*Know what your characters want and pitch them against each other. As toddlers we learn to talk and use communication to get what we want. As adults, we’re practiced at using speech to persuade or argue for the things we seek. “David Mamet suggests that people may or may not say what they mean, but always say something designed to get what they want” (54), and fortunately, in fiction, characters don’t always want the same things. Conflict piques readers’ interest and advances story.
I’ve saved my favorite suggestion for last.
—When writing dialogue, make change your mantra. Your dialogue becomes action if it inspires change (53). When there’s the possibility that characters’ conversation will lead to something happening, or a shift in the character’s thoughts or circumstances, readers feel involved.
Writing dialogue that delights readers isn’t an easy, but it’s essential to selling stories and something we can and should strive for. I hope
I’ve helped you on your writing journey. For more awesome insights on writing, consider checking out On Writing: A Memoir of the Craft by Stephen King and Writing Fiction: A Guide to Narrative Craft by Janet Burroway.
Burroway, Janet, et al. Writing Fiction: A Guide to Narrative Craft. University of Chicago Press, 2019.
King, Stephen. On Writing: A Memoir of the Craft. Hodder, 2012.
by: Mia Jo Celeste
Mia Jo Celeste comes from a family of writers and English Teachers, so it’s no surprise she’s both a writer and a teacher. Currently, she’s pursuing a Master of English at Mount Mary University.
Congratulations to the following WisRWA members on their new releases this month.
Iron & Aqua by Amy McNulty
Congratulations to the following WisRWA members on their new releases this month.
The Innocent Wife by Cici Cordelia
Saved Between the Sheets (Mutiny’s Rebellion) by Lina Jubilee
Everywhere I looked, a potential story scene loomed. Who was she meeting in that corner room? Why is she rocking out in front of everyone with her happy dance? That’s what attending the Write Touch Conference did to me. It inspired me to be creative and share my tales through the power of the written word. To paraphrase conference speaker and author Lisa Cron, we are wired to share stories.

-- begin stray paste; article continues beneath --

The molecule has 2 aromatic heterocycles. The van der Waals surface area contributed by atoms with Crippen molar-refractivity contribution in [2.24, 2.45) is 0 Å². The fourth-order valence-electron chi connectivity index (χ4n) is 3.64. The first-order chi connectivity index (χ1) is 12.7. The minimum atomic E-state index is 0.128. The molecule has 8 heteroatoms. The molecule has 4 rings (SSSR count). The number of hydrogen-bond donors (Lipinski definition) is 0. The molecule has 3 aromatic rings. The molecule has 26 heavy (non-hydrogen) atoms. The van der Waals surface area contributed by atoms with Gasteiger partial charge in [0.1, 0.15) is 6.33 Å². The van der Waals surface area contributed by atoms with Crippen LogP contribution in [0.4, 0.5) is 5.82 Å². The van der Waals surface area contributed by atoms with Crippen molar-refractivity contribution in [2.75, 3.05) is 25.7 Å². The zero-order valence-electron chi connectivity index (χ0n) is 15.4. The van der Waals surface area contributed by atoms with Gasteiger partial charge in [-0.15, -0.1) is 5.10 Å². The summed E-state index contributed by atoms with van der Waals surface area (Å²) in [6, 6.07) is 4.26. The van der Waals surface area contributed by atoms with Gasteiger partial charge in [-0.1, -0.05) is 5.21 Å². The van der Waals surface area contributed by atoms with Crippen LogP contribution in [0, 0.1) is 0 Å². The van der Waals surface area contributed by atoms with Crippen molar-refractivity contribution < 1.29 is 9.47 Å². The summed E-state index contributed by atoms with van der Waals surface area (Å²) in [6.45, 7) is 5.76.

I attended the Write Touch Conference to become a better writer. Like a sponge, I soaked in as much information as I could. I learned about story beats and crafting a scene. Marketing tips flowed freely from the speakers. Personal stories from beginning and accomplished authors on their path to publication uplifted me.
Being a novice, I’m still learning the basic elements of writing a novel. So, I’m plunging headfirst into romance novel plot points, using the #writetouchconference as my guide. With the plot structure adapted from Priscilla Oliveras‘s Gale Online Course, I’ve developed a story outline that incorporates some of the conference highlights.
Conrad Hastings. He graduated from college a few decades ago, never took a creative writing course, and fell asleep numerous times reading Wuthering Heights. An unlikely romance novel writer.
Ms. Write Touch Conference. Teacher extraordinaire, romance professor, and connoisseur of fine wines. Heroine of all heroines. Motto: Dare to be Decadent.